State of Origin question that left NSW coach Brad Fittler bristling

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Pictured here, NSW coach Brad Fittler speaks to media after State of Origin III.
NSW coach Brad Fittler didn't take kindly to a reporter questioning whether they picked the right halves for Game III. Pic: AAP

New South Wales coach Brad Fittler cut an annoyed figure after being questioned about his selections for the State of Origin Game III defeat against Queensland on Wednesday night.

Fittler's Blues missed the opportunity to wrap up their first series sweep since 2000 as the Maroons saved faced in a gutsy 20-18 win on the Gold Coast.

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Despite going down by two points in the finale, the 68-point margin across the three games between the teams is the biggest in Origin history.

However, it was clear in Game III that the absence of the Blues' regular halves pairing of Jarome Luai and Nathan Cleary had a significant impact on the team's attack.

The free-flowing and high-scoring footy that the Panthers pair helped orchestrate in the opening two matches was sadly lacking for Blues fans in Game III, with league legend Andrew Johns admitting the attack looked "disjointed" throughout the contest.

Fittler decided to pick Raiders star Jack Wighton and Eels playmaker Mitch Moses in the halves, despite Souths teammates Cody Walker and Adam Reynolds presenting a formidable case for selection.

When asked by a reporter after the match whether the Blues had gotten the selection call wrong, the NSW coach was less than impressed.

“No, I thought Mitchell Moses had the kick for the (Apisai Koroisau) try ...Jack Wighton scored a try ... so I’m not sure where your argument is,” Fittler shot back at the reporter.

“I thought they were great. I thought Mitchell Moses’ defence was great.

“They threw a lot at him ... a lot of it was under fatigue. But I thought Mitchell’s defence was outstanding and Jack Wighton’s. There’s always two sides to a game.”

Seen here, Jack Wighton dives over for a second half try for the Blues in Game III.
Jack Wighton crossed for a second half try for the Blues in Game III. Pic: Getty

Blues captain James Tedesco also praised his halves pairing after injuries to Luai and Cleary saw them thrown in at the deep end during a must-win game for Queensland's shattered pride.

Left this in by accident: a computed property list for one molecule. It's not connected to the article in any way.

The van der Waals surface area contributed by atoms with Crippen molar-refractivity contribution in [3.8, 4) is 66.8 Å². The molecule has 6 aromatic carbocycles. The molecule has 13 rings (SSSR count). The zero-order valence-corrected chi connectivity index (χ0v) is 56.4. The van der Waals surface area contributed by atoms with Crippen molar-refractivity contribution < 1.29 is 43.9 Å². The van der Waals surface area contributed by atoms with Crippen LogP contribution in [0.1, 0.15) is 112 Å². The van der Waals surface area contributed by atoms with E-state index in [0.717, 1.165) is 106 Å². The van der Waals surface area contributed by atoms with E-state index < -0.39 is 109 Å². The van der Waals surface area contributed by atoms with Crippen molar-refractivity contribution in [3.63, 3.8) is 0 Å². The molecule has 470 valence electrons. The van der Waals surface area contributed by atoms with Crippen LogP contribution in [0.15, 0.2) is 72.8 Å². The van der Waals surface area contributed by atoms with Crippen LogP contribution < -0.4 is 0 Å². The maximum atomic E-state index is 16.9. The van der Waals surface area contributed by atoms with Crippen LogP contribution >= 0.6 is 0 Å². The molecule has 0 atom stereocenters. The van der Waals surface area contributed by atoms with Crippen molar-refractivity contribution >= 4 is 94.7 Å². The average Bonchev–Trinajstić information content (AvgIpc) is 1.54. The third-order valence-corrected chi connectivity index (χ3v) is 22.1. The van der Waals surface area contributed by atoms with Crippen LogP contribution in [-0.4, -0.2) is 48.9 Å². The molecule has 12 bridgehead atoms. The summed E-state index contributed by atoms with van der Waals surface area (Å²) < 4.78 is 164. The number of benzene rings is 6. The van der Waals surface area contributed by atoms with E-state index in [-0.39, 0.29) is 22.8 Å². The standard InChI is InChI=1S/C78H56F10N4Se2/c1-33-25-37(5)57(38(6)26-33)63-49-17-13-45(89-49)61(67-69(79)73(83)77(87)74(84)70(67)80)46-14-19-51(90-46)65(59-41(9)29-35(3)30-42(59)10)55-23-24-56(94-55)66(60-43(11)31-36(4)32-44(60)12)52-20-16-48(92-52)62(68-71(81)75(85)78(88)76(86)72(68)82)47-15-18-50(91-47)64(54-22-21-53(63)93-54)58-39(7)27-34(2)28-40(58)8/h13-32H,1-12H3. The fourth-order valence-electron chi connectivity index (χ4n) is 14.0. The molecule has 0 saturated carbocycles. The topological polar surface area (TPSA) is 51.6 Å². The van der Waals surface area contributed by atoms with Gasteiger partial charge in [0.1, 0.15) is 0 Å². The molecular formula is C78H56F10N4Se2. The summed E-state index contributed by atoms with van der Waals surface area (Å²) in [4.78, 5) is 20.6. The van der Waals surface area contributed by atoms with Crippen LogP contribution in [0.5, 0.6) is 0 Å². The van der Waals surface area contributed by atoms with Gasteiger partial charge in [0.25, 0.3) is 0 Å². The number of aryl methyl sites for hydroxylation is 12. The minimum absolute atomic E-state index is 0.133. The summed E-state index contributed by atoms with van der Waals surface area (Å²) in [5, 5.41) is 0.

"The team we have, the squad we've got as well, we've got a lot of depth," Tedesco said.

"Obviously we're missing our two halves and we got two halves that came in and did a really good job for us.

"I think NSW is in a really good place. So that's exciting for the next few years to build our team, to have others come through and put pressure on different spots is really good."

Blues coach slams 'dodgy' officiating

Fittler was unhappy with the officiating in Game III after Queensland enjoy a lopsided number of set restarts in the first half and benefited from a contentious moment in the build-up to one of Ben Hunt's two tries for the Maroons.

“There was a few decisions I thought were pretty dodgy, I wasn’t happy with,” Fittler said.

“I thought the Ponga one on the right-hand side before the try, I thought that was a knock-on. I thought before the goal kick Latrell got pushed in the back.

“I haven’t seen the replay but when I first saw the knock-on I thought that was an obvious call.”

The win, however, provided Queensland with renewed hope that they can reclaim the State of Origin shield in next year's series.

Maroons' skipper Daly Cherry-Evans was proud of how his team responded after being widely criticised for their culture and effort following their games one and two humblings.

"We showed ourselves that they're very beatable," Cherry-Evans said.

"I know they did a fantastic job the first two games, you've got to give them credit for that, but we showed that we are a Queensland side that can take it to the Blues.

"They've won the series but that was a blueprint right there on how to play an Origin game. It's a real credit to everyone involved this week."

with agencies

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